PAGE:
The opening statement comes before everything else. It’s a brief 2 to 3 sentence summary of what you are requesting and why. If you are having trouble writing this section, don’t worry, you can complete the rest of the application and come back. It’s often easier to summarize your opening statement after going through the rest of the process.

Organization (Community Served)

Filling out this section you have to answer a couple of questions:

What’s your organization like? What are your special needs required to serve the community? Are there any special hazards in your community? What are the demands of your organization based on the needs of the community? Try to craft a narrative of your organization and the community you serve.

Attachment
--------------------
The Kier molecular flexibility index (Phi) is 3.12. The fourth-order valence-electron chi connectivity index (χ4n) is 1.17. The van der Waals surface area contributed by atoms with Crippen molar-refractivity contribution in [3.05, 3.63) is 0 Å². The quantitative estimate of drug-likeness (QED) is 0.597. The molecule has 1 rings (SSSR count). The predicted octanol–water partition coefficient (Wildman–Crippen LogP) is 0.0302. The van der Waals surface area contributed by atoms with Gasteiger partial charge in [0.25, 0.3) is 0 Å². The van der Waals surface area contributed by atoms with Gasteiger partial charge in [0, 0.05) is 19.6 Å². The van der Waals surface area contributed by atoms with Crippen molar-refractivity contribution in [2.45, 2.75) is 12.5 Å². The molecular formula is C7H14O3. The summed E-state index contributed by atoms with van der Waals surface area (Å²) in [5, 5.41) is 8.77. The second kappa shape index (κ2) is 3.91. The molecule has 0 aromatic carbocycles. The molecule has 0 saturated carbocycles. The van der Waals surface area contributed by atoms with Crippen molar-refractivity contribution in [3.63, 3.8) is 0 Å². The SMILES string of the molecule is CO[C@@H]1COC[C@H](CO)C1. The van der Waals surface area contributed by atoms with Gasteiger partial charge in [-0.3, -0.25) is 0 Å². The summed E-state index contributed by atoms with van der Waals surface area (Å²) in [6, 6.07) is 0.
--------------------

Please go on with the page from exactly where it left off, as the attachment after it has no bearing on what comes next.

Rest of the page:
The Plainfield Fire department has been serving our area since it’s inception in 1891. Our organization has grown to 97 individuals that have dedicated their lives to our City and citizens. To meet the expectations of our community and the communities around us, we have established a partnership program with neighboring departments.

As our community has grown, so too has the needs of the fire services. A recent review of our calls showed that only around 1% of our calls were to structure fires. We also found in the review that an increasing number of calls are related to water rescue during the winter season.

The Plainfield River runs through our and neighboring communities, a change to water flow further up the river has caused an increased current. Many citizens underestimate the river’s current, which has led to an increase in the need for water rescue.